Treading gently between the wor(l)ds: autoethnographically exploring “strange dialogues” within the modern university

Thesis event information

Date and time of the thesis defence

Place of the thesis defence

Linnanmaa, L10

Topic of the dissertation

Treading gently between the wor(l)ds: autoethnographically exploring “strange dialogues” within the modern university

Doctoral candidate

Master of Arts (Education) Magda Karjalainen

Faculty and unit

University of Oulu Graduate School, Faculty of Education, Values, Ideologies and Social Contexts of Education

Subject of study



Doctor Jessica Moriarty, University of Brighton


Professor Elina Lehtomäki, University of Oulu

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Autoethnographic writing as an invitation to “strange dialogues” within higher education in times of crises and uncertainty

There is consensus on the key role of dialogue as an educational tool for building just societies, preventing conflicts and solving most pressing problems of the world. It is usually understood as a communicative process leading ideally to some form of mutual understanding. We only need sufficient knowledge and awareness of the cultural and linguistic factors that affect communication. What happens, however, if we question this view of dialogue and its main assumptions? What happens if we stop and ask whether it is at all possible and desirable to understand and know the other, including the non-human other? What happens when we think about dialogue not as a learning tool for managing diversity, but as a form of meeting that has no other objective beyond the meeting itself? What might happen to our educational praxis if we shift our mind-centered obsession with describing and analyzing, towards holistic listening to and being with the world? What might happen to our research practice and writing when we give body-mind-spirit equal voice?

This research engages with these questions through the author’s own professional and personal experiences as an international student, teacher and researcher at a Finnish university. It uses an autoethnographic approach to research and writing. The purpose is to critically explore the nature of the relationships that shape modern higher education, including the author’s relationship with herself. The author’s body-mind-spirit experiences play an essential role in this exploration, and shape the research as a process and product.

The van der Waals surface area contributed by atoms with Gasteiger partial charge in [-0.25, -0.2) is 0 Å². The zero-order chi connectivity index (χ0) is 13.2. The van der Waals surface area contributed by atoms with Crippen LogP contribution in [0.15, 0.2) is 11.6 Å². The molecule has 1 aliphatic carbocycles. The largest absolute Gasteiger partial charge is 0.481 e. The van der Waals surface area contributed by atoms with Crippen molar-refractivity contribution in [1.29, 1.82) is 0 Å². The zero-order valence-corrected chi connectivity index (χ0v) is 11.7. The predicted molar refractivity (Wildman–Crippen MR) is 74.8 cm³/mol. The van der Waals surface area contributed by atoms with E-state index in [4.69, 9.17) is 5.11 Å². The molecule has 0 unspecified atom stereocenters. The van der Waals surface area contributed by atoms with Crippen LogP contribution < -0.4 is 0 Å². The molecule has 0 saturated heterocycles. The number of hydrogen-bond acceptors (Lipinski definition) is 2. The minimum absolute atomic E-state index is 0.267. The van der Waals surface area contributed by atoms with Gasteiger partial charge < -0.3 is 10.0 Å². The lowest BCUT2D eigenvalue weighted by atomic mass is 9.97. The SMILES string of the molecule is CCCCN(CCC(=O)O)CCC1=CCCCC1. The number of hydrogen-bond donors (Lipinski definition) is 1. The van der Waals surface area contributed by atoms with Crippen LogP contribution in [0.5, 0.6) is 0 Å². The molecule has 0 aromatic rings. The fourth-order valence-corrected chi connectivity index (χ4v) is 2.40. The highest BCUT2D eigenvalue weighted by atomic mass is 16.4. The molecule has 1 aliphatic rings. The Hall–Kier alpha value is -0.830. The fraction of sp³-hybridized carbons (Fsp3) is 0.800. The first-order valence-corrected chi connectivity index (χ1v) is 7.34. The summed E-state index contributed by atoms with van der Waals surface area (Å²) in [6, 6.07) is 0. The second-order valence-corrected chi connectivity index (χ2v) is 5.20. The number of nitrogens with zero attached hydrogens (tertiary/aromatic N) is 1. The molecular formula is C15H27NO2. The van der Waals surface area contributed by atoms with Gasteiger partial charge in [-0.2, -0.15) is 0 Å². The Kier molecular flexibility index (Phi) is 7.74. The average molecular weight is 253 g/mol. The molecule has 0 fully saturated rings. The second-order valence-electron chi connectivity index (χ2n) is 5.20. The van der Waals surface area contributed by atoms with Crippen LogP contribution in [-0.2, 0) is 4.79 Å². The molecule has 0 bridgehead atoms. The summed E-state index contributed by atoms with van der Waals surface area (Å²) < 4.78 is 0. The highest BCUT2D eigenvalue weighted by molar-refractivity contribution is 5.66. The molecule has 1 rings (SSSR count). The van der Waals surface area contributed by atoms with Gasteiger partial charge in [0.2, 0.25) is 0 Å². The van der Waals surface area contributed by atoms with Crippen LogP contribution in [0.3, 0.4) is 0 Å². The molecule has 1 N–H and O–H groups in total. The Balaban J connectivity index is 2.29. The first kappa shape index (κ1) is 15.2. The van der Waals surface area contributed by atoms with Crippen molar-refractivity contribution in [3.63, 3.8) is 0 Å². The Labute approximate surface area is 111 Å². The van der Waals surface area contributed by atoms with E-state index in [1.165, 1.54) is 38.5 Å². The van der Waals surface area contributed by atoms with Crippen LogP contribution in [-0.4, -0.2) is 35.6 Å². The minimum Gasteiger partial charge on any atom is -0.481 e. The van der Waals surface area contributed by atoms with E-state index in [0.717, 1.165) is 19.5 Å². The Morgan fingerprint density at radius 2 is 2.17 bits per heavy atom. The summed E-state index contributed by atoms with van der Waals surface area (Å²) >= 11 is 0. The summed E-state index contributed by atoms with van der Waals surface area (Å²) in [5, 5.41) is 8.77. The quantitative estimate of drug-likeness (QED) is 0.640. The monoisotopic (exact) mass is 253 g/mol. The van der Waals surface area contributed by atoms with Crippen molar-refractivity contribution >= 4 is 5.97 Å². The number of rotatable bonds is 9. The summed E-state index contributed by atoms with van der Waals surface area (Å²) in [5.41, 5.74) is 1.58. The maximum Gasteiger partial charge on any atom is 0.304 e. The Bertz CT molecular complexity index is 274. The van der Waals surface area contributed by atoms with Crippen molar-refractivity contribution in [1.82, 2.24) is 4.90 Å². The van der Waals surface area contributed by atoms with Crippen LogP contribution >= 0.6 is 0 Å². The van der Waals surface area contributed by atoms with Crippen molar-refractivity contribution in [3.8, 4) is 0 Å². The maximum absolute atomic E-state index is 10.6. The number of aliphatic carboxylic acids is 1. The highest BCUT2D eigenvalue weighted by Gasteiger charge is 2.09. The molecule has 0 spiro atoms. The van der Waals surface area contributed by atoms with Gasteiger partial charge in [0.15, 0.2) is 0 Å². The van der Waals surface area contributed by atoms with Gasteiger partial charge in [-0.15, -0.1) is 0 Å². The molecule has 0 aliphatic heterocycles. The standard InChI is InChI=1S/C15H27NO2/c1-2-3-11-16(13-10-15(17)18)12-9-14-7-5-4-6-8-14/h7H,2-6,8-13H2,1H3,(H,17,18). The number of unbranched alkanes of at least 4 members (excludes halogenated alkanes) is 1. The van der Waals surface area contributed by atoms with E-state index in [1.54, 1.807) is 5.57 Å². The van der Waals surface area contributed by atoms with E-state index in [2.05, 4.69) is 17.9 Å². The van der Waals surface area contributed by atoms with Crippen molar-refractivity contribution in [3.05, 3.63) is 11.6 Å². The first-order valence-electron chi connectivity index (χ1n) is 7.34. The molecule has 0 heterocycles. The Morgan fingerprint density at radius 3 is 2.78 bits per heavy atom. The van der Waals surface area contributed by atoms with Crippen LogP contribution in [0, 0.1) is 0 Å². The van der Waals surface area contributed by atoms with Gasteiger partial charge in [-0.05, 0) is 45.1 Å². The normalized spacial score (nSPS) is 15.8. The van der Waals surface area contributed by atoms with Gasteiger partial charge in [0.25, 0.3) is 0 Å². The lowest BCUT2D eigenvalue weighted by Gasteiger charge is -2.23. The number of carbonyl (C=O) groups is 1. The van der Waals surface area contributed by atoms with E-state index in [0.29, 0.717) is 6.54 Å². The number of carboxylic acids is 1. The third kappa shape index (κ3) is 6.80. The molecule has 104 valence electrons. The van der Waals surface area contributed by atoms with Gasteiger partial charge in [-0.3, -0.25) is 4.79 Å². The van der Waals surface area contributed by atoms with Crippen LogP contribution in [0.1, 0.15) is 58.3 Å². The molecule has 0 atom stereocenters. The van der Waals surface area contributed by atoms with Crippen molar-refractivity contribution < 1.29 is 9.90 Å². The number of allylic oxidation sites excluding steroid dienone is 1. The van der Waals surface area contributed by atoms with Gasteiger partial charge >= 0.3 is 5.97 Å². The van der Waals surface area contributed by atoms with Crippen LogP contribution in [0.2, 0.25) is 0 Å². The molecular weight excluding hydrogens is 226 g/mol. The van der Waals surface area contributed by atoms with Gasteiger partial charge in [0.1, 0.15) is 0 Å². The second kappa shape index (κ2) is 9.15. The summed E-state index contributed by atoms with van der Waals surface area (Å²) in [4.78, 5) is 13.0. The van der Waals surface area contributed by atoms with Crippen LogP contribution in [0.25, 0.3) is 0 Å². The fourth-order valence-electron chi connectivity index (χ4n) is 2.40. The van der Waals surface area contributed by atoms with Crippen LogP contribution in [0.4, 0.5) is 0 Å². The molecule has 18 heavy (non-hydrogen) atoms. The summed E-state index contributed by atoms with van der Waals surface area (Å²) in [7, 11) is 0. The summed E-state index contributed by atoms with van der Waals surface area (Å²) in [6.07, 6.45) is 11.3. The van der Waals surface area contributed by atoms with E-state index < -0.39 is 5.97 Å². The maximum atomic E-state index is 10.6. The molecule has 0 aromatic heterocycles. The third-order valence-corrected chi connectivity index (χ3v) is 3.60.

The dissertation is the story of dialogue-encounters that the author herself engages in, but it is also an invitation to such dialogue-encounters. The thesis pushes the boundaries of conventional, linear research writing. It experiments creatively with various forms of expression and structure. It employs poetic forms, inner dialogues, short stories, composite student voices in fictionalised meetings, and dance-poetry videos, created in collaboration with the multidisciplinary artist Hanna Ojala.

The main part of the thesis has a seasonal structure around the four seasons of a year in Finland. Each chapter has its own role and focus, but none can exist without the others. The reader can begin the journey at any season and follow the cycle. The dissertation asks the reader to let go of the need for immediate meaning-making and conclusions, and allow their heart, body and soul to be affected. It asks the reader to slow down, listen, wait and see what (if anything) might happen. It is an invitation to an encounter with what is, not necessarily with what should be. Readers can follow the author to the dance workshops, conference rooms, her lectures, or her old home city in Poland. They are taken to unknown places and are asked to find their own way. This may create a sense of uncertainty.

The thesis is messy and complex, but so is life. As such, this is a performative dissertation. It does not only tell but also does. It offers the reader an experience of the experience of a transformative process of coming to, going through and coming out of this inquiry. Autoethnography’s potential for personal and community transformation is one of the most promising paths to explore further. The pedagogical potential of autoethnography lies in its power to transform “self” in ways that may open up more genuine, caring, and, paradoxically, less self-centered ways of meeting and being with the world in times of crises and uncertainty.
Last updated: 23.1.2024